Before 1983, officers of the Knox County (TN) Sheriff's Department where I worked were required to wear a certain type of leather -- and weapons had to fire ammunition that fell within the range of .38 special and .44 magnum. There were a wide variety of weapons out there -- and those were only the ones you could see.
In 1983 we were issued standard .38-caliber hollow point ammunition with no metal jacket and were told to carry a weapon that would fire that round. We didn't like being restricted at all so we complained about the "Nerf" bullets. Our accessories, such as holsters and ammunition carriers were still optional.
I had a holster that would have made Wyatt Earp envious; it rode low and stuck out to the side, prominently displaying my Smith & Wesson Model 13. I only kept the ivory grips on it one night after my captain told me it looked like the kind of pistol that would be carried by a security guard in a New Orleans bordello, or words to that effect. I went back to the standard grips but I kept the holster.
During a joint in-service with the Knoxville Police Department in the mid-1980s, the chief training officer at KPD made a comment about how we should all carry holsters that rode close to the body so we could protect our weapons and suspects couldn't easily get at them. He didn't mention me by name but he was looking at my gunslinger holster when he said it.
Out of range of his hearing -- I was well familiar with his almost legendary status as cop and former Marine -- I made some kind of rookie comment about how I wasn't worried about anyone taking my weapon because I didn't think there was anybody who could take my weapon. Oh the folly of rookies and other fools.
That very weekend, I rolled into a fight call on the parking lot of a strip bar on Highway 25 W called "The Happy Bottom" and waded into the fracas to assist two officers already there. Minutes later, I was down in the gravel with a big, big man who apparently didn't know he was supposed to do whatever I said.
Suddenly I became aware that my pistol was no longer in my holster. When you carry a weapon regularly, it becomes as much a part of you as the wallet you sit on. When it turns up missing, you know it immediately. And, of course, I thought the big brawler I was scuffling with had taken it.
I had the mother of all adrenaline rushes. The fear of imminent trauma alone would have caused that reaction, but I was also thinking of the humiliation I knew I would have to live with if I he shot me with my own weapon.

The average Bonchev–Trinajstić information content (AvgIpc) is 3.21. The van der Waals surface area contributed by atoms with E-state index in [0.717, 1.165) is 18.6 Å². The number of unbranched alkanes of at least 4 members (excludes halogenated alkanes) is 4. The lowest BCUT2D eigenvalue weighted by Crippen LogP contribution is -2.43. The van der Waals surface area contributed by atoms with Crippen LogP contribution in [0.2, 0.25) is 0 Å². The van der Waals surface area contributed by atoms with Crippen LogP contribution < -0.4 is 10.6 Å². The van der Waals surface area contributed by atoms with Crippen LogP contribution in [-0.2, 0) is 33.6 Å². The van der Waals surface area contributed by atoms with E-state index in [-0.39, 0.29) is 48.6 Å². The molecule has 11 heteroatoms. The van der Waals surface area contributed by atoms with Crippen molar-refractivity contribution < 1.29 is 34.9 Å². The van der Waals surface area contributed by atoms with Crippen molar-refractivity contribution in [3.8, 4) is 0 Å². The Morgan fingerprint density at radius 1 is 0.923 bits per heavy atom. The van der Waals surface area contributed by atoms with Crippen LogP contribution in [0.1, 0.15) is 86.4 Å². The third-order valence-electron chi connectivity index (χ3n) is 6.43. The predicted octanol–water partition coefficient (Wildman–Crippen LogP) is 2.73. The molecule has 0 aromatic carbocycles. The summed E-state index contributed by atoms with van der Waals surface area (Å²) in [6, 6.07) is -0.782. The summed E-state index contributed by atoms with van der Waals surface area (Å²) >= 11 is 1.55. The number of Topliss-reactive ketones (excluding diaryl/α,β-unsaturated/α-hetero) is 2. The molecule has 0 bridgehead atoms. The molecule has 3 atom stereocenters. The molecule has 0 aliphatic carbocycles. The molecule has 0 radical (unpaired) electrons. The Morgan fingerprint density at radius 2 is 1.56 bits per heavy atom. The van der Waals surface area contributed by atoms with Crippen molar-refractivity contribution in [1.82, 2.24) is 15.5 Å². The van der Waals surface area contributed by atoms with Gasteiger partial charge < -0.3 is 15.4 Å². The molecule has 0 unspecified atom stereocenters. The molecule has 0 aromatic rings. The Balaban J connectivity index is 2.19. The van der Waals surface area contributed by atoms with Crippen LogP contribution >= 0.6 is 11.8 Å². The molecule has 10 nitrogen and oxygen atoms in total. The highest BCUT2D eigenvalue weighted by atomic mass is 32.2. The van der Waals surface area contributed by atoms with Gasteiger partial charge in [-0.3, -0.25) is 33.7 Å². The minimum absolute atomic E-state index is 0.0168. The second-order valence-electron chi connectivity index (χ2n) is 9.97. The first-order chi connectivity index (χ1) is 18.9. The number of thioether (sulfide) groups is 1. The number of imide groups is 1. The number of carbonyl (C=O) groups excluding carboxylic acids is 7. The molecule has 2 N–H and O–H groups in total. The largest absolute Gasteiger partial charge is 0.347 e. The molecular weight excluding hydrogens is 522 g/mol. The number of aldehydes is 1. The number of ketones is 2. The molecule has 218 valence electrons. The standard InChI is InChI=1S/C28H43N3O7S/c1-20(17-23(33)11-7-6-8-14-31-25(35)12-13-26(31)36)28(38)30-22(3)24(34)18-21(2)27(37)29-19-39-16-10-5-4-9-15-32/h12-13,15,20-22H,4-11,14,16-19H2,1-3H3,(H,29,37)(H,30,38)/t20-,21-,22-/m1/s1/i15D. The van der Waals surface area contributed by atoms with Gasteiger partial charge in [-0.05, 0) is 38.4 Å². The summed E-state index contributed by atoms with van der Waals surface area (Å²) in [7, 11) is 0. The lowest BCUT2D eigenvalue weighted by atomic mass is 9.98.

In a few moments, I had him cuffed and had collapsed on top of him in exhaustion and relief. Of course, I knew by that time he didn't have my Smith & Wesson, It was in the gravel beneath us where it had fallen when the strap came unsnapped. I quietly retrieved it and nobody else noticed what had happened.
When I returned to work the following week, I had the best safety holster money could buy. In order to even draw my pistol, I had to memorize a series of movies and execute them perfectly every time. I knew I had lost a little on the quick-draw but that was a good trade-off because I never again wanted to go through the sheer terror of thinking my pistol was in somebody else's hand.
I became a zealous advocate of safety holsters. I never lost a weapon again during a struggle. I completely forgot to take my pistol to work once, but that's another story....
Coming, on Monday, Dec. 18 ... Read, "If they gave awards for stupidity, I'd be a winner." David Hunter doesn't straddle the fence long in this column.
David Hunter's column, "The Beat Goes On," appears exclusively on the Internet at PoliceOne.com. For information on purchasing Hunter's latest novels, "A Whiff of Garlic," and "The Dancing Savior," or where to obtain Hunter's other works visit his Web page: hometown.aol.com/tnbard/index.html. You can contact David Hunter directly by writing him at P.O. Box 1124, Powell, Tenn. 37849. His e-mail address is email@example.com.
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